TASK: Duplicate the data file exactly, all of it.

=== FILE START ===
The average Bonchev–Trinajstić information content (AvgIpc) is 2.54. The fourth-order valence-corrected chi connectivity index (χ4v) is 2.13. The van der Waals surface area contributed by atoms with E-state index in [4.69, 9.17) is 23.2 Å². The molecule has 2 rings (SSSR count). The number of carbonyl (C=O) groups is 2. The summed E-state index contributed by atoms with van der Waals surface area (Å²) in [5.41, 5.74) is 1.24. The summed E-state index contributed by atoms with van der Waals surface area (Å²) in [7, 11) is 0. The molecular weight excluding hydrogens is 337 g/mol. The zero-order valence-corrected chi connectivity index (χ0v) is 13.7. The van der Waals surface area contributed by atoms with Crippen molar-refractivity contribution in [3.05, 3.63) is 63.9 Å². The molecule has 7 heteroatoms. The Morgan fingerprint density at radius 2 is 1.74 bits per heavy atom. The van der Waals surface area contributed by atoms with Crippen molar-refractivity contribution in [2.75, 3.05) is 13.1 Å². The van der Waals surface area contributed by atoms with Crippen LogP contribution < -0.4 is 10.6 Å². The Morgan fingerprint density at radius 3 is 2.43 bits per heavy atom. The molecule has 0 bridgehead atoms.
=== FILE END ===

The average Bonchev–Trinajstić information content (AvgIpc) is 2.54. The fourth-order valence-corrected chi connectivity index (χ4v) is 2.13. The van der Waals surface area contributed by atoms with E-state index in [4.69, 9.17) is 23.2 Å². The molecule has 2 rings (SSSR count). The number of carbonyl (C=O) groups is 2. The summed E-state index contributed by atoms with van der Waals surface area (Å²) in [5.41, 5.74) is 1.24. The summed E-state index contributed by atoms with van der Waals surface area (Å²) in [7, 11) is 0. The molecular weight excluding hydrogens is 337 g/mol. The zero-order valence-corrected chi connectivity index (χ0v) is 13.7. The van der Waals surface area contributed by atoms with Crippen molar-refractivity contribution in [3.05, 3.63) is 63.9 Å². The molecule has 7 heteroatoms. The Morgan fingerprint density at radius 2 is 1.74 bits per heavy atom. The van der Waals surface area contributed by atoms with Crippen molar-refractivity contribution in [2.75, 3.05) is 13.1 Å². The van der Waals surface area contributed by atoms with Crippen LogP contribution < -0.4 is 10.6 Å². The Morgan fingerprint density at radius 3 is 2.43 bits per heavy atom. The molecule has 0 bridgehead atoms.